Image:My Greatest Collaboration

*For my non-tech friends and family, the press release style announcement is a joke related to my job.

9 Actions For Your Digital Strategy

December 23 2014 01:41:34 PM Add/Read Comments [2]
The following is reported from it's original source at Constellation Research

This year end checklist offers suggestions designed to enable you to take control of your digital strategy in 2015. Consider these actions to ensure you dominate digital disruption in the new year. 

1. Matrix Commerce: Scrub your data
By Guy Courtin

When it comes to Matrix Commerce, companies need to focus on the basics first. What are the basics? Cleaning up and getting your data in order. Much is discussed about the evolution of supply chains and the surrounding technologies. However these solutions are only as useful as the data that feeds them. Many CxOs that we have spoken to have discussed the need to focus on cleaning up their data. First work on a data audit to identify the most important sources of data for your efforts in Matrix Commerce. Second, focus on the systems that can process and make sense of this data. Finally, determine the systems and business processes that will be optimized with these improvements. Matrix Commerce starts with the right data. The systems and business processes that layer on top of this data are only as useful as the data. CxOs must continue to organize and clean their data house.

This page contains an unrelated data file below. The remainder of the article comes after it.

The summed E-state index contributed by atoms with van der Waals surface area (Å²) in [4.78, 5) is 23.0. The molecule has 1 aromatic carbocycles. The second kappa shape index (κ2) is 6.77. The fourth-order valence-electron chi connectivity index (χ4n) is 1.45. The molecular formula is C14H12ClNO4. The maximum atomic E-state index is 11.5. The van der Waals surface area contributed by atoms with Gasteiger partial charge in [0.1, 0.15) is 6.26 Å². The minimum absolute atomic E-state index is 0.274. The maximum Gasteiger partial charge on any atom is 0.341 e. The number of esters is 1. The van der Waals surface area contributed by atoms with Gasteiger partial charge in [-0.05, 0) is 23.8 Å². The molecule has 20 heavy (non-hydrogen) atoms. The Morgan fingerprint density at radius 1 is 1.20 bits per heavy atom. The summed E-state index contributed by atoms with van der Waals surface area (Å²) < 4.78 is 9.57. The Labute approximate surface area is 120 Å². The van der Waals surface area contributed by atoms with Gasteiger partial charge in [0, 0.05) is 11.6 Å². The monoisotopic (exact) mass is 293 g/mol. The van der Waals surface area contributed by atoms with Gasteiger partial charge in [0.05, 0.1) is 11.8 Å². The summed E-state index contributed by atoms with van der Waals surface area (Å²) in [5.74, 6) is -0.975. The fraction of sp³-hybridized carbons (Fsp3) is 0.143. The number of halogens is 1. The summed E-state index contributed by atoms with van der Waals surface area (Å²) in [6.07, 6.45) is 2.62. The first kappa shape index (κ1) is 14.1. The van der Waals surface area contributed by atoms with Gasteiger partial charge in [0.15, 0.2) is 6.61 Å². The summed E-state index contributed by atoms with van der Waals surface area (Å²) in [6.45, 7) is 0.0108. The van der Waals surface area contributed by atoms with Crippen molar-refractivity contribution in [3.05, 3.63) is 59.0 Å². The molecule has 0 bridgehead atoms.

2. Safety and Privacy - Create your Enterprise Information Asset Inventory
By Steve Wilson

In 2015, get on top of your information assets.  When information is the lifeblood of your business, make sure you understand what really makes it valuable.  Create (or refresh) your Enterprise Information Asset Inventory, and then think beyond the standard security dimensions of Confidentiality, Integrity and Availability.  What sets your information apart from your competitors?  Is it more complete, more up-to-date, more original or harder to acquire? To maximise the value of information, innovative organisations are gauging it in terms of utility, currency, jurisdictional certainty, privacy compliance and whatever other facets matter the most in their business environment. These innovative organizations structure their information technology and security functions to not merely protect the enterprise against threats, but to deliver the right data when and where it's needed most.  Shifting from defensive security to strategic informatics is the key to success in the digital economy. Learn more about creating an information asset inventory.